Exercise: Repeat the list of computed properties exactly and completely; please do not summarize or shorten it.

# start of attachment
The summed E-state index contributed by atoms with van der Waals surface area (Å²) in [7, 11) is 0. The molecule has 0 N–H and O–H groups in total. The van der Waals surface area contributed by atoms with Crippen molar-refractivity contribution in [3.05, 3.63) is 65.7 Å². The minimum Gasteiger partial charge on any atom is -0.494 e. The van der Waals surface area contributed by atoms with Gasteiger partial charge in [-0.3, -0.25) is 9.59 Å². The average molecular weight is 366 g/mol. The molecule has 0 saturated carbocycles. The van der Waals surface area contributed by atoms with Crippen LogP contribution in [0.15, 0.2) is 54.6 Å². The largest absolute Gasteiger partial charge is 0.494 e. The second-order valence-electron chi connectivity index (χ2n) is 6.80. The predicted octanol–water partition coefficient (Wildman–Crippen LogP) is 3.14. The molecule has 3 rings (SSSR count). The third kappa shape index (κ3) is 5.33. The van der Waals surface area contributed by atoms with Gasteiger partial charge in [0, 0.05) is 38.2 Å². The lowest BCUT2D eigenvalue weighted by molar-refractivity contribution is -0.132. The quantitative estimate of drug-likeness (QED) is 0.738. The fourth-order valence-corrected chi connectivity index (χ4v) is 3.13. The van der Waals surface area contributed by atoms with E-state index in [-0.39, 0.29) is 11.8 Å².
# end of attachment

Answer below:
The summed E-state index contributed by atoms with van der Waals surface area (Å²) in [7, 11) is 0. The molecule has 0 N–H and O–H groups in total. The van der Waals surface area contributed by atoms with Crippen molar-refractivity contribution in [3.05, 3.63) is 65.7 Å². The minimum Gasteiger partial charge on any atom is -0.494 e. The van der Waals surface area contributed by atoms with Gasteiger partial charge in [-0.3, -0.25) is 9.59 Å². The average molecular weight is 366 g/mol. The molecule has 0 saturated carbocycles. The van der Waals surface area contributed by atoms with Crippen LogP contribution in [0.15, 0.2) is 54.6 Å². The largest absolute Gasteiger partial charge is 0.494 e. The second-order valence-electron chi connectivity index (χ2n) is 6.80. The predicted octanol–water partition coefficient (Wildman–Crippen LogP) is 3.14. The molecule has 3 rings (SSSR count). The third kappa shape index (κ3) is 5.33. The van der Waals surface area contributed by atoms with Gasteiger partial charge in [0, 0.05) is 38.2 Å². The lowest BCUT2D eigenvalue weighted by molar-refractivity contribution is -0.132. The quantitative estimate of drug-likeness (QED) is 0.738. The fourth-order valence-corrected chi connectivity index (χ4v) is 3.13. The van der Waals surface area contributed by atoms with E-state index in [-0.39, 0.29) is 11.8 Å².